Breastfeeding

What daily life is like with a breastfed baby

There was no such thing as a typical day with a breastfed baby, especially in the beginning, and suggestions that there should be were not helpful for most women. From the women's stories it became obvious that things were always changing. They changed from hour to hour within the day and from day to day as their baby went through growth spurts*1 (see below) and fed more frequently, grew older and fed less frequently, began to take an interest in other foods, when the weather was very hot, or when the baby was ill. 

Several women used the phrase 'go with the flow' in terms of daily life*2, particularly in the early days, and mentioned the need to be with their baby and conversely the need for their breastfed baby to be with them both day and night. Several women talked about making a clear distinction between day and night by keeping night time feeds very low key (see 'Breastfeeding during the night'). Many women spoke of gradually finding a balance between being led by their baby's needs and the introduction, as their baby grew older, of a few simple family habits around bath and bedtime for example. A few women, most of whom were mixed feeding, set up a more prescriptive pattern very early on because it suited their lifestyle. One woman was surprised at how much time breastfeeding a baby can take and spoke of sorting out her priorities. She talked about getting over-tired with a toddler and a new baby in the house until she adjusted her expectations of what she could realistically fit into a day (see 'Emotional and psychological aspects of breastfeeding'). Lizzie’s exhaustion mainly resulted from her efforts to feed her baby exclusively on breastmilk despite very low milk supply.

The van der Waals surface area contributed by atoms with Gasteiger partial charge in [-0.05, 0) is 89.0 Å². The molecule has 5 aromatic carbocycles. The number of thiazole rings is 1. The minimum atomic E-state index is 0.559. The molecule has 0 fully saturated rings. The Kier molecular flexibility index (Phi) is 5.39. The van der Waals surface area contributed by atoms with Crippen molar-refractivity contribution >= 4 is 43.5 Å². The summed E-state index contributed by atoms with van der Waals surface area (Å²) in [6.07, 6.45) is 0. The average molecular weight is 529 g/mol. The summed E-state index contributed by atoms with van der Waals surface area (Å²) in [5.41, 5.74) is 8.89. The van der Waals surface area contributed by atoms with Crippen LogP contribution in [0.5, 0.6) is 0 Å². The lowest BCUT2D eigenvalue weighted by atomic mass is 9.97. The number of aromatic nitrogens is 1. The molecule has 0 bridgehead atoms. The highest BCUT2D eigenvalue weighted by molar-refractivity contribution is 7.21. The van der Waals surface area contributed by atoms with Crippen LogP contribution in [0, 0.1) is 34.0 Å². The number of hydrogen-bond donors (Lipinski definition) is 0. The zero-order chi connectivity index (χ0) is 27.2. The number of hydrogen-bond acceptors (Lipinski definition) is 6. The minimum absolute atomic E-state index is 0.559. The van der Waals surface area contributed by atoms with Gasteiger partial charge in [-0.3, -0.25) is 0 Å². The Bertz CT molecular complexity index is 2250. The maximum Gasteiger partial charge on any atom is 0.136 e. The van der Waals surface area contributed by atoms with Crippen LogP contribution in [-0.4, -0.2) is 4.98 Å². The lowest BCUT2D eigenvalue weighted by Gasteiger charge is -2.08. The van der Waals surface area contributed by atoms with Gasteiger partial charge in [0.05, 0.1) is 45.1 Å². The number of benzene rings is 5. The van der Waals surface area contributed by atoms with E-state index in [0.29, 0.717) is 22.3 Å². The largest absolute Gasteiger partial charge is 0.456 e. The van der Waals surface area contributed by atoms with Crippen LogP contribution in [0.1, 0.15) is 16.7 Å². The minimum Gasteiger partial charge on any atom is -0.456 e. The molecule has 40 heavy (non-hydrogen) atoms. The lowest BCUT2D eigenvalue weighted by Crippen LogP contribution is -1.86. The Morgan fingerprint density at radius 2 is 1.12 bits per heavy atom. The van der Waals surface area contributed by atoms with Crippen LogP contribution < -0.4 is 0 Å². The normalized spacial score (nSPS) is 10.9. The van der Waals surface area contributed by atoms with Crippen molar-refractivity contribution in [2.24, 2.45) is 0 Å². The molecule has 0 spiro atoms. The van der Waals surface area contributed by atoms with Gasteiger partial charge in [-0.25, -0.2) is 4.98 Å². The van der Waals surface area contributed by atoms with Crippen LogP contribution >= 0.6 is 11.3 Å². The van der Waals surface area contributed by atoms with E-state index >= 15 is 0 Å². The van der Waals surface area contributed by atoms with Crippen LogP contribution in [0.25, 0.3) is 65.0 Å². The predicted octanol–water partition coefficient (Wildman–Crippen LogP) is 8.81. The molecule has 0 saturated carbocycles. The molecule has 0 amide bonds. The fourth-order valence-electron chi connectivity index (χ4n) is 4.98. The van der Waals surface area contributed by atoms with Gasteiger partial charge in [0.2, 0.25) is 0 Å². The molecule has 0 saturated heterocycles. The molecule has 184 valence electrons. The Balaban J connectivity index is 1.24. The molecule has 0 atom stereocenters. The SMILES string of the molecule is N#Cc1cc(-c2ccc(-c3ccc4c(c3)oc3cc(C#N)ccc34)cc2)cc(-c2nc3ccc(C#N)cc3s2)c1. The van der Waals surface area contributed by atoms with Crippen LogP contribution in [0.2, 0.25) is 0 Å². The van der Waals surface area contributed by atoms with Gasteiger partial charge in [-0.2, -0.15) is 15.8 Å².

Some women described a period during the day, usually in the evening, when their baby wanted to feed more frequently*3. Some women spoke of days when their baby was unsettled or poorly and seemed to just want to breastfeed all of the time. Several women talked about keeping a record of what their baby was doing as a way of sorting out possible patterns or showing that things were not as bad as they thought (see 'Feeding patterns in the early days')

Many women said that there was more to breastfeeding than providing their baby with breast milk. Sometimes their baby wanted to feed quickly because he/she was hungry and sometimes their baby wanted what the women identified as 'comfort feeding' which was when their baby was not obviously sucking to get milk and satisfy hunger but was engaged in a more leisurely suck for comfort. The women quickly learned to recognise the different types of breastfeed.

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Many women described days when their baby wanted to feed frequently for no apparent reason and they called these periods 'growth spurts' and reasoned that the baby was building up their milk supply.

*Footnote 1: Growth spurts are periods when the baby suddenly wants to breastfeed more frequently. They usually occur at about two or three weeks, six weeks and three months of age, last for a day or two and result in an increase in the mother's milk supply.

*Footnote 2: Breastfed babies have a wide range of normal feeding patterns and a healthy baby who attaches well and enjoys unrestricted breastfeeding will soon find his/her own pattern. There are health benefits for both mother and baby of frequent, unrestricted breastfeeding in the early days.

*Footnote 3: Breastmilk is constantly changing to meet a baby's needs both in terms of makeup and volume. Most women will feel fuller in the morning than the late afternoon and early evening when a baby usually wants to feed more frequently.

Last reviewed September 2015

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